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The AutoShopper Rustang: Our First Whack At A True CarBlog Money Pit

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On: Fri, Dec 17, 2010 at 12:43PM | By: John Welch

The AutoShopper Rustang: Our First Whack At A True CarBlog Money Pit

Ahhh yes, the glory of a project car. Something about resurrecting a forgotten Street Fighter from the ashes of neglect makes my blood boil. And boy, this car appears to have been neglected. First, let's review the hunk of crap we affectionately refer to as "The Rustang."

What we have here is a 1988 Mustang LX Convertible, originally equipped with a Ford 5.0 liter V8, making a stout (for 1988) 225 bhp and 300 lb.Ft. of torque. The Rustang came with a white vinyl interior and C-4 automatic transmission. The car was driven for eleven years without a proper tune up. When we tore down the engine, we found the original spark plugs. They were pristine. Inside the block, the cylinder walls were free of scoring, and were still shiny. Though never getting a tune up, the car had its Castrol oil changed religiously, and it shows.

In the fall of 1999 the original owner of the Rustang was caught in a pile up, resulting in enough front end damage to have the car totaled. Steve Speizer, the owner's son, would have none of it. He acquired the stricken Rustang, and went about replacing every part from the bumper cover to the firewall. The first day Steve owned it, the Rustang received a new k-member, new steering pump, new steering rack, new front bushings, a new (ahem, refurbished) crossmember, a salvaged radiator, all new hoses, and a new distributor complete with new plug wires and plugs. Every piece of front end sheetmetal was replaced the next day, after a morning of junk yard tomfoolery. Basically, we pulled the necessary parts and then spent two hours yanking the badges off of burned out VWs and Bimmers.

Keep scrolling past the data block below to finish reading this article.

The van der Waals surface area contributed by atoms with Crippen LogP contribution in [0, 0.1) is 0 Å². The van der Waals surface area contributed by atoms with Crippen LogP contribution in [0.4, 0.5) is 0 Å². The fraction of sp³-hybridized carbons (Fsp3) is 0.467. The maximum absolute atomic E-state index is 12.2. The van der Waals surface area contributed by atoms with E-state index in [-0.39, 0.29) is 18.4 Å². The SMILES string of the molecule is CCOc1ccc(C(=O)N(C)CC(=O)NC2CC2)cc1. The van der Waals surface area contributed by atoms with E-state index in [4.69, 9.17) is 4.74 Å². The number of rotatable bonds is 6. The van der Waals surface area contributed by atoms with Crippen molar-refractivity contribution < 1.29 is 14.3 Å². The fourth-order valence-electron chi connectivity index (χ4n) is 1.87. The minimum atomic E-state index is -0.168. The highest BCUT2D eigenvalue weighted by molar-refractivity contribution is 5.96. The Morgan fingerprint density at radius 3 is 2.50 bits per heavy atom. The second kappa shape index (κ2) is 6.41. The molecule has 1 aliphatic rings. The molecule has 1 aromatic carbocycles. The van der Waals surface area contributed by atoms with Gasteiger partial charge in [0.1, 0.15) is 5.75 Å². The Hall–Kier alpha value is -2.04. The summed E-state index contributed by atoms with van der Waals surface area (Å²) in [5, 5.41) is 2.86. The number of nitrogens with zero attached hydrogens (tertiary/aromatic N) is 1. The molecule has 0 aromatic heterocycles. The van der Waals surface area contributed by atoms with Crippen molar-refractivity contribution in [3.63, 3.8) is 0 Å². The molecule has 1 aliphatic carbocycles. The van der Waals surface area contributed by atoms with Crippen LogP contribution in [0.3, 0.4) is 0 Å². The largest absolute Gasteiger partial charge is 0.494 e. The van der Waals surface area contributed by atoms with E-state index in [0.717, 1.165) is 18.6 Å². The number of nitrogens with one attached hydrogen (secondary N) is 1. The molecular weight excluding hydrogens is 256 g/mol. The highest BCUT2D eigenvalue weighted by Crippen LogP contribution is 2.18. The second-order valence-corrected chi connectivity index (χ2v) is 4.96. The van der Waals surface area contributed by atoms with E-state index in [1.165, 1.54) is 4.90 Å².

Now the Rustang was mobile, and Steve used it as his daily driver for a year or so. He was, however, not satisfied. Eventually, an errant rock punched a 3-inch hole in the Rustang's bell housing, sparking an addiction that has been destroying Steve's wallet and soul for nine long years. A fresh transmission was installed, but it only served to make Steve jones for more. More power, more grip, a more functional convertible top. That last need took precedence, so now, in the spring of 2003, the Rustang was a $500 car with a $900 top. Fancyschmancy.

This is where the Rustang went up on jack stands and the money started flowing like water. Steve (with a little nudging from his friends) decided that the Rustang was going to meet its full potential, even if it killed him. Considering how many paychecks went down at once, it nearly did. Humans need food to survive. Rustangs sometimes trump a balanced diet. Steve opened up a Summit catalog and dove head first into some hard life lessons.

Lesson Number One: Eff, Summit, go to a swap meet. Way too many bills were dropped on Summit when the same parts, gently used, could be found at local swap meets for a fraction of the price. Take heed, we're talking about saving $2,000 or more by the end of the project.